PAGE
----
Double Indemnity, Sony Pictures Classic (Freeview channel 51), 6.45pm, Wednesday, May 19
Featuring dialogue that rattles on with the pace of a freight train and the hand of master craftsman Billy Wilder at the tiller, this sizzler of a thriller has lost little of its grip down the decades. Fred MacMurray plays against his usual nice-guy type as salesman Walter Neff, whose path crosses that of Phyllis Dietrichson (Barbara Stanwyck) with the crackle of desire. The only fly in the ointment is Phyllis' husband and so the pair plot what they hope will be the perfect crime. Told in a flashback that suggests the plan may not have been as watertight as they imagined, this film is so taut you could bounce a coin off it. Fun fact: Wilder was so fed up when he didn't snag any Oscars that he deliberately tripped up Going My Way director Leo McCarey as he went to pick up his Best Director gong. Read our full review.
The Florida Project, Film4, 11.55pm, Monday, May 17
Sean Baker's Oscar-nominated film about a precocious six-year-old and her mum is a candy-coloured exploration of life on the fringes in America. The Magic Castle hotel might not hold many tricks up its sleeve for single mum Hallee (Bria Vinaite) but it's an enchanted playground so far as little Moonee (Brooklynn Prince) and her friends are concerned. They run - and skip and frolic - through the film with an infectious energy, while illustrating the unique pressures that exist for those families who live in these sorts of circumstances. Young Prince is a natural and it's a treat to see Willem Dafoe in a warmer role for once, as the benevolent Magic Castle manager Bobby trying to nudge the older members of the community into line. Read our full review.
Blues Brothers, ITV4, 9pm, Thursday, May 20
If you like great music and the sight of a good cinematic car crash - and who doesn't? - then this anarchic tale of two criminal brothers (Dan Akroyd and John Belushi) trying to raise the cash to save the orphanage where they grew up is hard to beat. No fewer than 103 cars go to meet their maker across the course of a film that sees music royalty like Aretha Franklin, Ray Charles and Cab Calloway pop in to lend a tune. John Landis' film famously went off-schedule and over budget, not least because of John Belushi's drug use, with Aykroyd on the record as saying they "had a budget for cocaine". Still, none of that trouble comes across on screen, just the extreme amount of fun that seems to be being had. Sunglasses and a full tank of gas required. Read our full review.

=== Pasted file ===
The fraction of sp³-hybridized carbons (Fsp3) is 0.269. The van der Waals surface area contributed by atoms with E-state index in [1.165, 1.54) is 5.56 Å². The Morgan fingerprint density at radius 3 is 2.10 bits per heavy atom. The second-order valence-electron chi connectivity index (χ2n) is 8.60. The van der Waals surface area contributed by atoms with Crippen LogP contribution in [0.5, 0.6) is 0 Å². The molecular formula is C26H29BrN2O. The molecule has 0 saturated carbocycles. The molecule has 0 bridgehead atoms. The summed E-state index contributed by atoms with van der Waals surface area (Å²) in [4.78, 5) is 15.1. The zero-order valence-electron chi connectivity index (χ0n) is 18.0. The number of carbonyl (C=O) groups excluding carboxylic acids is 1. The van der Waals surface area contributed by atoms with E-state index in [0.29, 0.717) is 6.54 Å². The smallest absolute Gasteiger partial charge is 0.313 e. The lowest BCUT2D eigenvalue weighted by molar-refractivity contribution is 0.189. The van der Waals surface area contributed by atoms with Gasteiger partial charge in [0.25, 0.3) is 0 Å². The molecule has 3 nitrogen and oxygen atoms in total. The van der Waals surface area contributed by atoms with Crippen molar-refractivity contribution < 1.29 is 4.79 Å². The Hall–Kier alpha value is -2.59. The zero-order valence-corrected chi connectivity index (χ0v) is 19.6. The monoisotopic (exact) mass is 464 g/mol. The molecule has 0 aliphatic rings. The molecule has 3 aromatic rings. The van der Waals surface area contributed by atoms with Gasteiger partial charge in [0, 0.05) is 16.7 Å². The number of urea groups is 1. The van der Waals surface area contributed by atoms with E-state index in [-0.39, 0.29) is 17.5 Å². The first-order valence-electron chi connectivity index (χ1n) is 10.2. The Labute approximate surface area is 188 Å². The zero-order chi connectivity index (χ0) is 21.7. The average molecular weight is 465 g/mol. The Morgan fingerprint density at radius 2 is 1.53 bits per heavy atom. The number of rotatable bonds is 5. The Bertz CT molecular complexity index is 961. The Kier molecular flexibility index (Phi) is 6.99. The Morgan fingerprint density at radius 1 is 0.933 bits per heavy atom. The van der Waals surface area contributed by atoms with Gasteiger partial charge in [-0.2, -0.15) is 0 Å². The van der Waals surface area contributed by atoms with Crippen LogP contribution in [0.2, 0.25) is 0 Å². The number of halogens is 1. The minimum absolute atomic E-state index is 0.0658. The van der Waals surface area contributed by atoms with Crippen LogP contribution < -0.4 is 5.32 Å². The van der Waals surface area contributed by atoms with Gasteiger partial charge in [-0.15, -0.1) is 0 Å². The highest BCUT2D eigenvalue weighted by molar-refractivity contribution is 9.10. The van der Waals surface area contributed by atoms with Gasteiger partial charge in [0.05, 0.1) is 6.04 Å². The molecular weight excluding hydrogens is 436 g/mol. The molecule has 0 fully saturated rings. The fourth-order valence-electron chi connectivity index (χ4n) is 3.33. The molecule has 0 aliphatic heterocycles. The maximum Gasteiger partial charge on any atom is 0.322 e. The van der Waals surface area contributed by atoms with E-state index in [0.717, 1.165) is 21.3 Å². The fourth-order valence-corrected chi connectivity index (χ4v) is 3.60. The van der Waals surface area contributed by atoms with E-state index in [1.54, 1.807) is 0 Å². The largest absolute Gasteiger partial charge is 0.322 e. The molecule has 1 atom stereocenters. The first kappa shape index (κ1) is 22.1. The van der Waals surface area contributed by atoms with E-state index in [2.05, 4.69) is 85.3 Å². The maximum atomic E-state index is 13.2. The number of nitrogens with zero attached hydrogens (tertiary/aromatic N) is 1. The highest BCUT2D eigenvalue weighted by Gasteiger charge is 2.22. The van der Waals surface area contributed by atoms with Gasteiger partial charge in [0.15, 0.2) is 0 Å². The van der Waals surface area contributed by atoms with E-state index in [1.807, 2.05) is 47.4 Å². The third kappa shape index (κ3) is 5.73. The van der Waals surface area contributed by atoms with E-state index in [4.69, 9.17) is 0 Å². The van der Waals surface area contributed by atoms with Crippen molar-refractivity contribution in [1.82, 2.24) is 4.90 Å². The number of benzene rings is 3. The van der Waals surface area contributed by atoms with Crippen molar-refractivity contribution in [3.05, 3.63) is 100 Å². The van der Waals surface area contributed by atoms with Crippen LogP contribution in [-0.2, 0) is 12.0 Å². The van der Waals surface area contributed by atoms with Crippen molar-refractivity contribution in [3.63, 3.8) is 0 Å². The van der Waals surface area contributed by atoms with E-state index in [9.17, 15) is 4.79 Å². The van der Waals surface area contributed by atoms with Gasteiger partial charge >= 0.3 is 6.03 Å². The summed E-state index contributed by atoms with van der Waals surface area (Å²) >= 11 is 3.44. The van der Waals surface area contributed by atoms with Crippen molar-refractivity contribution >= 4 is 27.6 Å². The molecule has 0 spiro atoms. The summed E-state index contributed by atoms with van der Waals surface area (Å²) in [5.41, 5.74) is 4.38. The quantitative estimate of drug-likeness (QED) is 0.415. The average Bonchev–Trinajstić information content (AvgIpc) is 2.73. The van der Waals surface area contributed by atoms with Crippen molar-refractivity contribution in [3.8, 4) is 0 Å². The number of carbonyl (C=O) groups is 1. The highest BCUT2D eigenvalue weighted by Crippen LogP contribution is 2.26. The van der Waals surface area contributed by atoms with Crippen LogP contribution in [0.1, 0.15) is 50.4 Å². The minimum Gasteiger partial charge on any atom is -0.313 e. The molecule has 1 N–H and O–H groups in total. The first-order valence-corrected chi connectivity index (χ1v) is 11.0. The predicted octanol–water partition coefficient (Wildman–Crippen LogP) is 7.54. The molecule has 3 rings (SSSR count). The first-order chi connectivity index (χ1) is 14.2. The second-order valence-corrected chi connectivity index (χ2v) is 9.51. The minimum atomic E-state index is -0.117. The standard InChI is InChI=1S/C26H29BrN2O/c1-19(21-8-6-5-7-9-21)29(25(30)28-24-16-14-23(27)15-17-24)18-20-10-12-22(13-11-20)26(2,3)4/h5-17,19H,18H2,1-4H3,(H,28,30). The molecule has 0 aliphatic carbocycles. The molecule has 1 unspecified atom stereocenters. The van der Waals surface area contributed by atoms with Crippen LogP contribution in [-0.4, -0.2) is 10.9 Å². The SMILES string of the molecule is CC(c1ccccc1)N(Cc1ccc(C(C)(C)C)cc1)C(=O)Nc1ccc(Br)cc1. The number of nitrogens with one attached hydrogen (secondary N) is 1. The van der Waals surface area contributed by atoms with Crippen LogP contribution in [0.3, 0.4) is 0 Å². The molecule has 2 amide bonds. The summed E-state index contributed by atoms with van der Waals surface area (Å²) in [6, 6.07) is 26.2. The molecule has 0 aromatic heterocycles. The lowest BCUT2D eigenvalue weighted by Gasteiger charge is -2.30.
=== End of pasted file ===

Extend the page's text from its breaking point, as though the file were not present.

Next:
Get Low, Sony Movies (Freeview channel 33), 5.55pm, Tuesday, May 18
This engaging fable from Aaron Schneider, loosely rooted in a true story, stars Robert Duvall as the curmudgeonly Felix, a hermit who has lived so long on his own that no end of myths have sprung up about him in the local community. Fearing he is reaching the end of his life, he decides to throw his own funeral party in an attempt to lay to rest the ghosts of the past. Schneider had been a career cinematographer up to this point and it shows in the way the film drinks in the landscape. The ending may be a little predictable and tending towards schmaltz but these are small quibbles with an entertaining exercise that also offers fine support from Sissy Spacek, Bill Murray and Lucas Black, whose character is reminiscent of a grown up version of American Gothic's Caleb Temple. Murray is also involved with Schneider's latest project, Bum's Rush, voicing a stray dog who strikes up a relationship with Anne Hathaway's bootmaker. Read our full review.